How controllers evolved to serve more gamers
Inclusivity and accessibility? Key considerations in game development. But don't sleep on how they're influencing controllers, too.
Picture the layout of a controller. What comes to mind first? A pair of analog sticks? A four-button setup? Shoulder or rear buttons?
It should come as no surprise that improvements in the comfort and performance of a game controller are a perpetual focus for the companies that make them. But you might not realize that their evolving designs are also trying to improve inclusivity and accessibility so that more players with disabilities can join in the fun.
Morgane Amouyal, head of the Accessible Gaming Division at Evil Controllers, said the peripherals company has seen increased requests from occupational therapy and rehabilitation centers. Some gamers even model their ideal controller in 3D for them to develop.
The company has designed many flat box controllers that can lay on a table or a bed tray, she said. The style, similar to a computer keyboard, offers a different approach than a traditional console controller, which may be difficult for some gamers to use.
“People with disabilities rarely get the whole experience like non-disabled gamers do,” Amouyal said. “We tried to integrate every single function with this device, so they don’t need anything else.”
It helps to have so many designers interested in gaming in the first place. Industrial designer Shivendu Verma developed a concept for a gamepad using the design philosophies of Dyson, the household appliance company. The concept looks at the style of a modern controller through the lens of industrial design and accessibility.
“We try to understand the different types of users by studying them,” Verma said. “This is the only way to make a product accessible. All designers should empathize with the users.”
Gamers might have to wait for a controller that can also vacuum their living room, though.
The interplay of controller and the game itself is a critical part of improving accessibility. Some gamers, for example, may have difficulty reading fast-moving text; improved audio options make sure those gamers aren’t left behind.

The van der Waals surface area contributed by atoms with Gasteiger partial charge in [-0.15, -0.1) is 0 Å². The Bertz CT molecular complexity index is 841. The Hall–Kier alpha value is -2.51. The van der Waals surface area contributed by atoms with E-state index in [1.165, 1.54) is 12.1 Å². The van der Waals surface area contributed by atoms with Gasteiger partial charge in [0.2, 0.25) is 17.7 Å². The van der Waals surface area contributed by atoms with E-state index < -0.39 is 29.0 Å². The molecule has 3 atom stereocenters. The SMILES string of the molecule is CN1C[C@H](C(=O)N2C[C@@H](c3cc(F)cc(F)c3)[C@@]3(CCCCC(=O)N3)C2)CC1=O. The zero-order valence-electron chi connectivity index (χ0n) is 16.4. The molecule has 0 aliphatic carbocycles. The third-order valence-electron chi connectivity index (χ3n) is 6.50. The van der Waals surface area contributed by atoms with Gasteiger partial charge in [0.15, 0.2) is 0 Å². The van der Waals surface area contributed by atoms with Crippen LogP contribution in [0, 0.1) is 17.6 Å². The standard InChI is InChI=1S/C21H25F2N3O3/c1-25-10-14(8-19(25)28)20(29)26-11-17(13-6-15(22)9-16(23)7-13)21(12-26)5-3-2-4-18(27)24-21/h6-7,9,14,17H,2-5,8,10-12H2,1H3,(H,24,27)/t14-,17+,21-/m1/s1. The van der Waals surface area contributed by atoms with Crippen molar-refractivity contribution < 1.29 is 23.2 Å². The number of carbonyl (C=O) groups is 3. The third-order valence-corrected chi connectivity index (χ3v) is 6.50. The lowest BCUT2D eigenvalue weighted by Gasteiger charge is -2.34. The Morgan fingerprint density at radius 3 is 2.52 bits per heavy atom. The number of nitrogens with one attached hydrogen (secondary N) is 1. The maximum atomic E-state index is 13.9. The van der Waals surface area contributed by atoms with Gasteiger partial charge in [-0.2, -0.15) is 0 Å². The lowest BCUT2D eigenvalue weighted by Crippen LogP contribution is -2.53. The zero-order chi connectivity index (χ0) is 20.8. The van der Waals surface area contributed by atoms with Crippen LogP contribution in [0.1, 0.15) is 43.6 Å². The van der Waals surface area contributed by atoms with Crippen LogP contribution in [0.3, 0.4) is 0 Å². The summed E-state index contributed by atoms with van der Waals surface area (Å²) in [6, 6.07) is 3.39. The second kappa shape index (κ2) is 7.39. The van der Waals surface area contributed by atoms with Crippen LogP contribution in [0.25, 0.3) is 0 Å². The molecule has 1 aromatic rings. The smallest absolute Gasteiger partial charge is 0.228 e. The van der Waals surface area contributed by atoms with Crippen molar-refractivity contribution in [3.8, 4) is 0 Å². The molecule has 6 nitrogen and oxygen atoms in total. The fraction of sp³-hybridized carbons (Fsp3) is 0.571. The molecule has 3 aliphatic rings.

A controller with integrated speakers can play a key role. In MLB: The Show, the controller can amplify your coach yelling at a player to slide or hit the cut-off man. The Grand Theft Auto series has plot-advancing phone conversations that can be heard from the controller.
Rumble features, designed to immerse the player in the game, can also aid accessibility because they emphasize or replace activity on the screen. The adaptive and haptic triggers on the PlayStation 5’s DualSense controller, for example, react differently based on what’s happening in the game. Opening a heavy door in the Horizon series requires a little extra oomph as the controller “fights back” with resistance. Plodding across sandy terrain in Astro’s Playroom is strenuous, much like walking along a sandy beach. Trying to sprint with tired players in NBA 2K won’t be as easy as when they’re fully rested.
Turning off those haptics can be just as helpful to disabled gamers. In Call of Duty: Black Ops Cold War, the trigger haptics that intentionally make it more difficult to fire certain weapons can be turned off.
Sean Hill, who goes by seanyboy05 on Twitch, said these physical controller features don’t just engage actual players, but also an audience watching gameplay on a stream.
“In Star Wars Jedi: Fallen Order, your controller will change to match the color of your lightsaber,” Hill said. “That’s a cool feature for streaming because we’re all getting to experience it together.”
Modular controllers, which allow players to use re-mappable buttons to give themselves an edge (especially in first-person shooter games), are growing in popularity. These devices offer more action buttons and configurations than a standard controller. For players who have difficulty pulling off certain maneuvers, it’s a way to keep them in the game.
The real achievement, though, will be making the “standard” controller more capable and therefore more accessible, Amouyal said.
“There are a lot of defaults used for accessible gaming,” she said. “The next step is to make it as similar to the standard controller as possible so [gamers with disabilities] don’t have to give up features or require assistance.”
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